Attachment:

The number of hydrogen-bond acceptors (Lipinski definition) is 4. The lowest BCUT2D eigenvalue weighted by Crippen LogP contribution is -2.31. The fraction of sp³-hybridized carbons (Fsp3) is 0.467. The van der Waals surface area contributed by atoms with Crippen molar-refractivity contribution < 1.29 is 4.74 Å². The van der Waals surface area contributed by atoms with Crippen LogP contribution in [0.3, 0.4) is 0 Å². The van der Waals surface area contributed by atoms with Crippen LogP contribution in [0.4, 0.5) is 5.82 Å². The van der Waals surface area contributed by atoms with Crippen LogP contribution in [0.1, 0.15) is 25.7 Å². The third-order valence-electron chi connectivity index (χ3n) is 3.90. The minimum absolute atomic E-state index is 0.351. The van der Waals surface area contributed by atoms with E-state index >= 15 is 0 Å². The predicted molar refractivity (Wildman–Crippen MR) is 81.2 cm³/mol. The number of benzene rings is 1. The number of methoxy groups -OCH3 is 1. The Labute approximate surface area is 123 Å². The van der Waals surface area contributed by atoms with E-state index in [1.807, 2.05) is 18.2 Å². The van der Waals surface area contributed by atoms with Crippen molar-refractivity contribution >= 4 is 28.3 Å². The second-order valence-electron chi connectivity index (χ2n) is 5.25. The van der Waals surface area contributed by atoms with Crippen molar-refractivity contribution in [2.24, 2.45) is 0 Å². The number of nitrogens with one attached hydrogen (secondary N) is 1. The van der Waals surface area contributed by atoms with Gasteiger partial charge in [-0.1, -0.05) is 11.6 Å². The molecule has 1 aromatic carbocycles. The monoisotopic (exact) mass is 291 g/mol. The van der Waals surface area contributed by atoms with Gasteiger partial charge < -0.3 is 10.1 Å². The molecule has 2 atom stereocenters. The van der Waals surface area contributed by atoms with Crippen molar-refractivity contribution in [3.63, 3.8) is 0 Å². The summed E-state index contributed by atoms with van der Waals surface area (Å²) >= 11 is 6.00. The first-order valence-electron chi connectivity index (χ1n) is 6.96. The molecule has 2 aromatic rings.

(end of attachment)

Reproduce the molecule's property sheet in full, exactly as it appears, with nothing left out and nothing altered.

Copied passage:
The number of hydrogen-bond acceptors (Lipinski definition) is 4. The lowest BCUT2D eigenvalue weighted by Crippen LogP contribution is -2.31. The fraction of sp³-hybridized carbons (Fsp3) is 0.467. The van der Waals surface area contributed by atoms with Crippen molar-refractivity contribution < 1.29 is 4.74 Å². The van der Waals surface area contributed by atoms with Crippen LogP contribution in [0.3, 0.4) is 0 Å². The van der Waals surface area contributed by atoms with Crippen LogP contribution in [0.4, 0.5) is 5.82 Å². The van der Waals surface area contributed by atoms with Crippen LogP contribution in [0.1, 0.15) is 25.7 Å². The third-order valence-electron chi connectivity index (χ3n) is 3.90. The minimum absolute atomic E-state index is 0.351. The van der Waals surface area contributed by atoms with E-state index >= 15 is 0 Å². The predicted molar refractivity (Wildman–Crippen MR) is 81.2 cm³/mol. The number of benzene rings is 1. The number of methoxy groups -OCH3 is 1. The Labute approximate surface area is 123 Å². The van der Waals surface area contributed by atoms with E-state index in [1.807, 2.05) is 18.2 Å². The van der Waals surface area contributed by atoms with Crippen molar-refractivity contribution >= 4 is 28.3 Å². The second-order valence-electron chi connectivity index (χ2n) is 5.25. The van der Waals surface area contributed by atoms with Crippen molar-refractivity contribution in [2.24, 2.45) is 0 Å². The number of nitrogens with one attached hydrogen (secondary N) is 1. The van der Waals surface area contributed by atoms with Gasteiger partial charge in [-0.1, -0.05) is 11.6 Å². The molecule has 1 aromatic carbocycles. The monoisotopic (exact) mass is 291 g/mol. The van der Waals surface area contributed by atoms with Gasteiger partial charge < -0.3 is 10.1 Å². The molecule has 2 atom stereocenters. The van der Waals surface area contributed by atoms with Crippen molar-refractivity contribution in [3.63, 3.8) is 0 Å². The summed E-state index contributed by atoms with van der Waals surface area (Å²) >= 11 is 6.00. The first-order valence-electron chi connectivity index (χ1n) is 6.96. The molecule has 2 aromatic rings.